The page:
Many religious leaders opposed and resisted measures that the government put in place to stem the spread of the virus. Some muslim clerics dismissed COVID-19 pandemic as a form of western deceit and propaganda (Daka 2020). One cleric claimed that COVID-19 pandemic was a plot to depopulate Muslims and a conspiracy to stop Muslims from performing their religious duties (Hoechner 2020). Thus some of the clerics and their followers engaged in religious activities in defiance of the directives from the government. In a particular instance, some young Muslims demonstrated and chanted in support of a muslim teacher’s position stating that COVID-19 was a hoax: “Malam Yache Babu corona, muma munchai Babu corona” which means “Teacher said no corona, we also say no corona” (Alao 2020).
The exclusion of religious institutions from the list of providers of essential services incensed some religious leaders. Some clerics proposed that religious houses should be treated like banks, hospitals and grocery stores, as essential-service-providers. One of Nigeria’s foremost megachurch leaders and general overseer of Winners Chapel, David Oyedepo equated the shutting down of religious houses to closing down hospitals (Alao 2020). Apparently, Oyedepo wanted church leaders to be accorded the same treatment as medical doctors and other health workers.
Another televangelist, Apostle Suleman of the Omega Fire Ministries urged the Nigerian government to allow men and women of God with the gift of healing into the isolation centers so that they could go and heal the COVID-19 patients (Inyang 2020). From his appeal, the exclusion of faith healers undermined efforts by the government to tackle the disease.
Furthermore, Pastor Chris Oyakhilome of the Christ Embassy declared COVID-19 as the greatest cover up in history; he attributed the outbreak of the disease to the introduction of 5G technologies, anti Christ and the End Times (Ossai 2021). I was told that some Muslim clerics in Kano conducted prayers and organize events in violation of COVID-19 protocols. According to my informants, social distancing does not align with Muslim mode of praying because Muslims do not leave any spaces amongst themselves whenever they are praying. In fact some make sure there are no spaces in between their legs because if spaces are left during prayers, the devil would occupy them.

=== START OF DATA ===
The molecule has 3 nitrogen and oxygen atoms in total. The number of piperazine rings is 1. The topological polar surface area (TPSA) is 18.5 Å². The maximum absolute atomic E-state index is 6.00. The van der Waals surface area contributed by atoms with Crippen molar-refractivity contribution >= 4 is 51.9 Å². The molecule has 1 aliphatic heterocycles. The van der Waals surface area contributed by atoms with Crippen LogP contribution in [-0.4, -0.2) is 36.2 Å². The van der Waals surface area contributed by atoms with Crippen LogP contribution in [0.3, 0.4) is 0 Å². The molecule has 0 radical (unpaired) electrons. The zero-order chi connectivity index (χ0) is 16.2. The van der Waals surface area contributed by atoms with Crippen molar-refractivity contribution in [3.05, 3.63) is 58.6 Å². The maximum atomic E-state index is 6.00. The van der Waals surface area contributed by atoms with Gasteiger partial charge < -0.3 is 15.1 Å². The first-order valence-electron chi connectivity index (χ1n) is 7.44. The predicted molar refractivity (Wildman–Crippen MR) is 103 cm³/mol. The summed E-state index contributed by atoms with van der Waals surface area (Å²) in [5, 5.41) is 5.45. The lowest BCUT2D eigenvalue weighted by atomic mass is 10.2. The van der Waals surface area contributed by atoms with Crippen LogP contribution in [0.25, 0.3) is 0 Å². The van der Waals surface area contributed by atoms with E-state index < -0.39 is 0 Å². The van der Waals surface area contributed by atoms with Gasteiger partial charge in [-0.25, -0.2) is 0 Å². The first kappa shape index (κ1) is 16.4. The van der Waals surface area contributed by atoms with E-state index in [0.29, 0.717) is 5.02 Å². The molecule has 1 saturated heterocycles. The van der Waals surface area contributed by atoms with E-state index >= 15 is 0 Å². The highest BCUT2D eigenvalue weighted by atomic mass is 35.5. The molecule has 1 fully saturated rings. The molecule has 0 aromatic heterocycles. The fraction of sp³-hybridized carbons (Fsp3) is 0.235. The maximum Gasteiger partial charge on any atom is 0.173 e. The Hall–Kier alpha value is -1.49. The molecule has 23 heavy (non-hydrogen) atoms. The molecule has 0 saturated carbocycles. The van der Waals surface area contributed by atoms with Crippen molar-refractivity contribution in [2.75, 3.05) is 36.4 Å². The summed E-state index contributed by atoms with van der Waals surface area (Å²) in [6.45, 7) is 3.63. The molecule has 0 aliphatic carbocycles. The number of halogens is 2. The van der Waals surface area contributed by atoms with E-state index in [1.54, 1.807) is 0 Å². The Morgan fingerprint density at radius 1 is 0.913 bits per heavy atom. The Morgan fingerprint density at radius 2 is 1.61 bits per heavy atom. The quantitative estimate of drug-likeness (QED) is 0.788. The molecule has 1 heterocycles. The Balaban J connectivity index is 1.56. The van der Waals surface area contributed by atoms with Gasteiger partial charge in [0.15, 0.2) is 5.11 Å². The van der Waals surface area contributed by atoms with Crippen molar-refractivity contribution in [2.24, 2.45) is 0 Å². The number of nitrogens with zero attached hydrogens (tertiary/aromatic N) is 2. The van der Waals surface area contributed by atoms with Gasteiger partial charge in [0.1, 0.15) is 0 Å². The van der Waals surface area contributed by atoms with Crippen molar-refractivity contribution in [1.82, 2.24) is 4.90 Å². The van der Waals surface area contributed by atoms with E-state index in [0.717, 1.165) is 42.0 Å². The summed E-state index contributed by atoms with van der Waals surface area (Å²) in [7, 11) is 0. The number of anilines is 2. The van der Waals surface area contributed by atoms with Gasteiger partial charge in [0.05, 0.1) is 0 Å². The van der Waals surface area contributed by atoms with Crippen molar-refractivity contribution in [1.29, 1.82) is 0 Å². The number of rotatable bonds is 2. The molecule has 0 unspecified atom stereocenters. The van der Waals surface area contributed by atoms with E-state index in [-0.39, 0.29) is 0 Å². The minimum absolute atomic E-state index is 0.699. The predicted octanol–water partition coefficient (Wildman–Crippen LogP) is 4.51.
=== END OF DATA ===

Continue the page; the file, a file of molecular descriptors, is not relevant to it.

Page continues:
In addition, not all mosques complied with the restriction on religious gathering. I was informed that while mosques that were located along the main streets in Kano complied with the ban and restrictions on social gathering, others did not.
Mosques located off the main streets continued to conduct prayers as usual. And in order to avoid attracting the police, the managers of these mosques disabled the public address systems.
Furthermore, in some Muslim dominated areas there was a conspiracy of silence over the violations because the residents and police officers were mainly Muslims. Thus there was nobody to report to. Even in situations where some officers were not Muslims, they looked the other way while prayers and other religious activities were conducted in violation of the COVID-19 guidelines.
Some religious leaders, who violated measures put in place by the government to curtail the spread of the virus, were sanctioned (Ayandele et al., 2021). The state taskforce shut down churches that refused to comply or act in accordance with the guidelines. In a particular case, a pastor, who was conducting an Easter Sunday service jumped the face of the church to evade arrest (Johnson 2020).
God’s Compulsory Holiday
There are religious leaders who considered the ban on social religious gathering as appropriate (Olonade et al. 2021) and complied with the directives from the government. Some clerics dismissed as false and misinformation the idea that linked COVID-19 and the vaccine to 666 and end times (Agency Report 2021). Others urged pastors to allow their church premises to be used as isolation centers for the patients (Alao 2020). Although, the COVID-19 pandemic escaped the predictive permutations of Nigerian clerics, some men and women of God weighed into the problem as soon as the impact became obvious to assert their prophetic and clerical authority.
Pastors engaged in retroactive prophesies recalling messages from God that foretold the outbreak of the pandemic. Many clerics tried to adjust and realign their prophetic exercise, preaching, healing and ministration activities. Pastor Adeboye of the Redeemed Christian Church of God recalled some message from God that he would cause the world to go on a ‘compulsory holiday’. In addition, he also encouraged members of his church to get vaccinated (Oyero 2021).